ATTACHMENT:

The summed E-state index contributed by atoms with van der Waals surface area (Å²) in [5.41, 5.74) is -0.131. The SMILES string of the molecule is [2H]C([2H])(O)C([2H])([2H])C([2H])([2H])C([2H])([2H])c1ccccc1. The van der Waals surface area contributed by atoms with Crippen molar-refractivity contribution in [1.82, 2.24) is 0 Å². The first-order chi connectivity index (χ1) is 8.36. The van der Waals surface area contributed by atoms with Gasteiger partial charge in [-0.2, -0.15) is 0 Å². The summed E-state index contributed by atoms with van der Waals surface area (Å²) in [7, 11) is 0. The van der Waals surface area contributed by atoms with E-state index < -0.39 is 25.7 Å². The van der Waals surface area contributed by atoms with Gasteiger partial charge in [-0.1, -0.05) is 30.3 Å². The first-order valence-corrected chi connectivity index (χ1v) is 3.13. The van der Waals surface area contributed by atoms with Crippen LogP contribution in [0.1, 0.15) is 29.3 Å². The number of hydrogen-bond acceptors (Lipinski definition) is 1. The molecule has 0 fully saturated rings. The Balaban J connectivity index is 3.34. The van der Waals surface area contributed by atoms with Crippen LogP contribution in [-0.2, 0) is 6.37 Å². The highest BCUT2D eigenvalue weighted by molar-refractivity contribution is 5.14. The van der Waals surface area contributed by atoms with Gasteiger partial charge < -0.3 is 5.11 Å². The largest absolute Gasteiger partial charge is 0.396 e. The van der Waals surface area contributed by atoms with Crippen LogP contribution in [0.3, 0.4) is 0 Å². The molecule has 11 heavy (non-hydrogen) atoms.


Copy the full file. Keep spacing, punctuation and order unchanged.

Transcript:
The summed E-state index contributed by atoms with van der Waals surface area (Å²) in [5.41, 5.74) is -0.131. The SMILES string of the molecule is [2H]C([2H])(O)C([2H])([2H])C([2H])([2H])C([2H])([2H])c1ccccc1. The van der Waals surface area contributed by atoms with Crippen molar-refractivity contribution in [1.82, 2.24) is 0 Å². The first-order chi connectivity index (χ1) is 8.36. The van der Waals surface area contributed by atoms with Gasteiger partial charge in [-0.2, -0.15) is 0 Å². The summed E-state index contributed by atoms with van der Waals surface area (Å²) in [7, 11) is 0. The van der Waals surface area contributed by atoms with E-state index < -0.39 is 25.7 Å². The van der Waals surface area contributed by atoms with Gasteiger partial charge in [-0.1, -0.05) is 30.3 Å². The first-order valence-corrected chi connectivity index (χ1v) is 3.13. The van der Waals surface area contributed by atoms with Crippen LogP contribution in [0.1, 0.15) is 29.3 Å². The number of hydrogen-bond acceptors (Lipinski definition) is 1. The molecule has 0 fully saturated rings. The Balaban J connectivity index is 3.34. The van der Waals surface area contributed by atoms with Crippen LogP contribution in [-0.2, 0) is 6.37 Å². The highest BCUT2D eigenvalue weighted by molar-refractivity contribution is 5.14. The van der Waals surface area contributed by atoms with Gasteiger partial charge < -0.3 is 5.11 Å². The largest absolute Gasteiger partial charge is 0.396 e. The van der Waals surface area contributed by atoms with Crippen LogP contribution in [0.3, 0.4) is 0 Å². The molecule has 11 heavy (non-hydrogen) atoms.